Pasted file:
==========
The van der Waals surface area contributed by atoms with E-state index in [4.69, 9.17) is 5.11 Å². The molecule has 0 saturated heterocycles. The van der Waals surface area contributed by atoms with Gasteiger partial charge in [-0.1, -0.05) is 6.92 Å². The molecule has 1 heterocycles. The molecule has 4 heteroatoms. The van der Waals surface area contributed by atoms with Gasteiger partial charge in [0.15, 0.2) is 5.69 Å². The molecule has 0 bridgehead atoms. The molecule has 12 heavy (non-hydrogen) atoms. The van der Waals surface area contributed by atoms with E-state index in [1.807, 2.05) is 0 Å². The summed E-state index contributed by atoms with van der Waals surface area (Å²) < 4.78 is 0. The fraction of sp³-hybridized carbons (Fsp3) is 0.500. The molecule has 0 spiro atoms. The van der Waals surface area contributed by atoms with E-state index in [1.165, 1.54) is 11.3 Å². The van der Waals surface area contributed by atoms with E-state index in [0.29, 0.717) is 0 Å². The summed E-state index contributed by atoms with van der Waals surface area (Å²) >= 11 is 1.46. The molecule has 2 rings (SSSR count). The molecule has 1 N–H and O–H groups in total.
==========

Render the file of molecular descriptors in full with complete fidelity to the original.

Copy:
The van der Waals surface area contributed by atoms with E-state index in [4.69, 9.17) is 5.11 Å². The molecule has 0 saturated heterocycles. The van der Waals surface area contributed by atoms with Gasteiger partial charge in [-0.1, -0.05) is 6.92 Å². The molecule has 1 heterocycles. The molecule has 4 heteroatoms. The van der Waals surface area contributed by atoms with Gasteiger partial charge in [0.15, 0.2) is 5.69 Å². The molecule has 0 bridgehead atoms. The molecule has 12 heavy (non-hydrogen) atoms. The van der Waals surface area contributed by atoms with E-state index in [1.807, 2.05) is 0 Å². The summed E-state index contributed by atoms with van der Waals surface area (Å²) < 4.78 is 0. The fraction of sp³-hybridized carbons (Fsp3) is 0.500. The molecule has 0 spiro atoms. The van der Waals surface area contributed by atoms with E-state index in [1.165, 1.54) is 11.3 Å². The van der Waals surface area contributed by atoms with E-state index in [0.29, 0.717) is 0 Å². The summed E-state index contributed by atoms with van der Waals surface area (Å²) >= 11 is 1.46. The molecule has 2 rings (SSSR count). The molecule has 1 N–H and O–H groups in total.